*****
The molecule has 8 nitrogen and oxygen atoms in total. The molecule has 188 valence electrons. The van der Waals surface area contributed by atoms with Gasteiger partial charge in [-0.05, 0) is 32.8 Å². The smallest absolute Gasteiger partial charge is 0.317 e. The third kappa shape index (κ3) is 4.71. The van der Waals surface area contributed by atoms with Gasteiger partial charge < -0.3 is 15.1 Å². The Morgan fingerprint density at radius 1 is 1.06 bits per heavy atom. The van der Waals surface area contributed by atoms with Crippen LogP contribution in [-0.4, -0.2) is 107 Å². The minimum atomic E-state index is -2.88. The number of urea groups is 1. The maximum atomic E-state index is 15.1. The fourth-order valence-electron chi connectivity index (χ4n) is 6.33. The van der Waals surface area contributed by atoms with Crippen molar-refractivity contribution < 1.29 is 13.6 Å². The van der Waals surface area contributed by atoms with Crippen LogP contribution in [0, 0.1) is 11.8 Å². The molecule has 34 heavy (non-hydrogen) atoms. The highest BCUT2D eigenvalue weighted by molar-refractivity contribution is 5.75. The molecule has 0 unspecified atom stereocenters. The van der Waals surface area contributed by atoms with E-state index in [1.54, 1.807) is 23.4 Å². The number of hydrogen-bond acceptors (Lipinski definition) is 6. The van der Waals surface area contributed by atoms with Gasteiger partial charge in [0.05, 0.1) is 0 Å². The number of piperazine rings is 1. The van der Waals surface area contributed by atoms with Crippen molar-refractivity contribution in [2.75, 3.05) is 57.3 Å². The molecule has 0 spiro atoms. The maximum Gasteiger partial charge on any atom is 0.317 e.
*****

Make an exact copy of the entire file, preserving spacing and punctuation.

The molecule has 8 nitrogen and oxygen atoms in total. The molecule has 188 valence electrons. The van der Waals surface area contributed by atoms with Gasteiger partial charge in [-0.05, 0) is 32.8 Å². The smallest absolute Gasteiger partial charge is 0.317 e. The third kappa shape index (κ3) is 4.71. The van der Waals surface area contributed by atoms with Gasteiger partial charge < -0.3 is 15.1 Å². The Morgan fingerprint density at radius 1 is 1.06 bits per heavy atom. The van der Waals surface area contributed by atoms with Crippen LogP contribution in [-0.4, -0.2) is 107 Å². The minimum atomic E-state index is -2.88. The number of urea groups is 1. The maximum atomic E-state index is 15.1. The fourth-order valence-electron chi connectivity index (χ4n) is 6.33. The van der Waals surface area contributed by atoms with Crippen molar-refractivity contribution < 1.29 is 13.6 Å². The van der Waals surface area contributed by atoms with Crippen LogP contribution in [0, 0.1) is 11.8 Å². The molecule has 34 heavy (non-hydrogen) atoms. The highest BCUT2D eigenvalue weighted by molar-refractivity contribution is 5.75. The molecule has 0 unspecified atom stereocenters. The van der Waals surface area contributed by atoms with E-state index in [1.54, 1.807) is 23.4 Å². The number of hydrogen-bond acceptors (Lipinski definition) is 6. The van der Waals surface area contributed by atoms with Gasteiger partial charge in [0.05, 0.1) is 0 Å². The number of piperazine rings is 1. The van der Waals surface area contributed by atoms with Crippen molar-refractivity contribution in [2.75, 3.05) is 57.3 Å². The molecule has 0 spiro atoms. The maximum Gasteiger partial charge on any atom is 0.317 e.